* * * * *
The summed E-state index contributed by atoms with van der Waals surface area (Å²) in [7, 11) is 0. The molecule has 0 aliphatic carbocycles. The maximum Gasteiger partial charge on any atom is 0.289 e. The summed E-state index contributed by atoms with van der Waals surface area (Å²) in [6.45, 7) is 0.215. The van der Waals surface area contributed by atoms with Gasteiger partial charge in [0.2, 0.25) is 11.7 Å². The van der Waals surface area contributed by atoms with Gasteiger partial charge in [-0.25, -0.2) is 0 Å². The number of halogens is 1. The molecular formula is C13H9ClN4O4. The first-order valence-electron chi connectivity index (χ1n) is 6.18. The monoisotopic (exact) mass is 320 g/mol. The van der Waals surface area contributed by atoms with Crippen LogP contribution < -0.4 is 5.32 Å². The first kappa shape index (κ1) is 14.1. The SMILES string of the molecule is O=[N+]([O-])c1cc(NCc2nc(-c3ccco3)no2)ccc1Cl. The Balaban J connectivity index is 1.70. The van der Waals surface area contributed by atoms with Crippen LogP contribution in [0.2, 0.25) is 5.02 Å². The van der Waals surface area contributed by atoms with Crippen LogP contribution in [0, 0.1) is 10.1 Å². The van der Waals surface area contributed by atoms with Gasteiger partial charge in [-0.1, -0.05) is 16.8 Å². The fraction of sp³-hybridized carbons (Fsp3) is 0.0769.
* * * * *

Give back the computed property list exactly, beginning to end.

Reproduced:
The summed E-state index contributed by atoms with van der Waals surface area (Å²) in [7, 11) is 0. The molecule has 0 aliphatic carbocycles. The maximum Gasteiger partial charge on any atom is 0.289 e. The summed E-state index contributed by atoms with van der Waals surface area (Å²) in [6.45, 7) is 0.215. The van der Waals surface area contributed by atoms with Gasteiger partial charge in [0.2, 0.25) is 11.7 Å². The van der Waals surface area contributed by atoms with Gasteiger partial charge in [-0.25, -0.2) is 0 Å². The number of halogens is 1. The molecular formula is C13H9ClN4O4. The first-order valence-electron chi connectivity index (χ1n) is 6.18. The monoisotopic (exact) mass is 320 g/mol. The van der Waals surface area contributed by atoms with Crippen LogP contribution < -0.4 is 5.32 Å². The first kappa shape index (κ1) is 14.1. The SMILES string of the molecule is O=[N+]([O-])c1cc(NCc2nc(-c3ccco3)no2)ccc1Cl. The Balaban J connectivity index is 1.70. The van der Waals surface area contributed by atoms with Crippen LogP contribution in [0.2, 0.25) is 5.02 Å². The van der Waals surface area contributed by atoms with Crippen LogP contribution in [0, 0.1) is 10.1 Å². The van der Waals surface area contributed by atoms with Gasteiger partial charge in [-0.1, -0.05) is 16.8 Å². The fraction of sp³-hybridized carbons (Fsp3) is 0.0769.